Inspiring a Compelling Vision

There’s a story I like to tell to communicate the value of having a clear and articulated vision in a company. I ask my audience to imagine they’re in a contest to complete a jigsaw puzzle. There are two teams, A and B, and three rounds to the contest.

In the first round, Team A is given the puzzle pieces and the correct cover. Team B is given the same puzzle pieces but the cover to another puzzle. The audience is asked to guess which team will complete the puzzle first. Team A is the chosen winner. In the second round, Team A is given the correct cover and Team B is given no cover at all. Again the audience identifies Team A as the fastest to complete the puzzle. Finally, in the third round, Team A again gets the correct cover and each member of Team B receives a different cover. Again, Team A is predicted to be the fastest. Then I ask the audience, which version of the puzzle game most closely resembles their company. Invariably, the common response is the third; everyone has a different cover to the puzzle.

Unfortunately, this is an all too common situation. Strategies fail or struggle because companies either don’t develop a compelling vision of what they aim to accomplish, or they fail to properly communicate the vision in a clear and consistent manner insuring that everyone is pulling together for the same outcome.

Employees by nature want to engage to make a difference. But it’s hard to experience intrinsic motivation when they don’t know where they’re going and how their effort contributes to a bigger purpose, the completion of the correct puzzle. Not only is the energy and motivation reduced, energy is being dissipated in different directions much like puzzle players arguing over the pieces they believe are part of their cover.

There are three important steps to having an organization embrace and pursue the leader’s vision.

1. Clarify the vision – some leaders don’t know themselves what their picture actually looks like. Nothing extraordinary ever happened without a leader articulating a simple and clear vision. Neil Armstrong would never have made space history in 1969 had John F. Kennedy not planted into the mind of every American the vision of a man on the moon by the end of the decade. The vision was so memorable that those of us who grew up at that time still recall it today. What vision of your organization will your employees remember long after they’re gone?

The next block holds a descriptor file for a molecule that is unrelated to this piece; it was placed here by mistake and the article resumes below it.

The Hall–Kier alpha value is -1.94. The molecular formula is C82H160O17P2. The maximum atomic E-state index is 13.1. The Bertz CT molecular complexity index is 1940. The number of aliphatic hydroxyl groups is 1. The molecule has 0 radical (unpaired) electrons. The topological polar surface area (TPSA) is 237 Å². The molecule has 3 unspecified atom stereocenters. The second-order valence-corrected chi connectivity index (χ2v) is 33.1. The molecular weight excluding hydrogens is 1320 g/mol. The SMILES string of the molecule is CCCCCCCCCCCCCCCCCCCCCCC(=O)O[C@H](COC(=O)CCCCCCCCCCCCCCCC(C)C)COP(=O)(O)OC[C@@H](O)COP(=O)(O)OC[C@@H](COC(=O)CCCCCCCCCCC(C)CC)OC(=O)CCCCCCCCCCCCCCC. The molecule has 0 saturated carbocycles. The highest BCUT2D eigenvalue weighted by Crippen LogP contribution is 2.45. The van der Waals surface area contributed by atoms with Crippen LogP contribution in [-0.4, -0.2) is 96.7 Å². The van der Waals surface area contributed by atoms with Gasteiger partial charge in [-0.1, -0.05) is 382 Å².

2. Make it compelling – No one has ever thrown themselves into a vision of growing sales by 10 percent or cutting expenses. That’s not a vision; it’s a goal or outcome. It’s also not inspiring unless there’s a personal connection for the individual. For someone to get behind your vision it has to become their vision. Employees will pour themselves into a compelling opportunity not because they have to, but because they want to. When they do they are following the leader for their own desire to participate in the vision. Rationing in the US during World War II was a major inconvenience for our country but companies and individuals alike willingly sacrificed in ways almost unimaginable today in their contribution to the war effort. What about your vision would move your employees to sacrifice for your cause as Americans did during the war?

3. Repeat the story often – Once, or even a few times, is never enough. Repetition matters in a big way. Hearing something occasionally reinforces with the follower that they’re hearing the leader’s vision. But hearing it often will eventually make it their vision. When it becomes their vision everything they do will be aimed at achieving it. To do that, employees need to hear it often, in different situations and from different individuals. When they start telling your story as if it were their story, you’re on your way to achieving your vision.

“Make the story big, make it simple, keep saying it, and eventually they will believe it.” These are the words of Adolf Hitler in Mein Kampf (205). While his purpose was nefarious and destructive, the basic principle applies equally well to organizations seeking to fulfill their vision. A vision that benefits everyone is one most people can aspire to and support. The process is simple but success rests in the execution.

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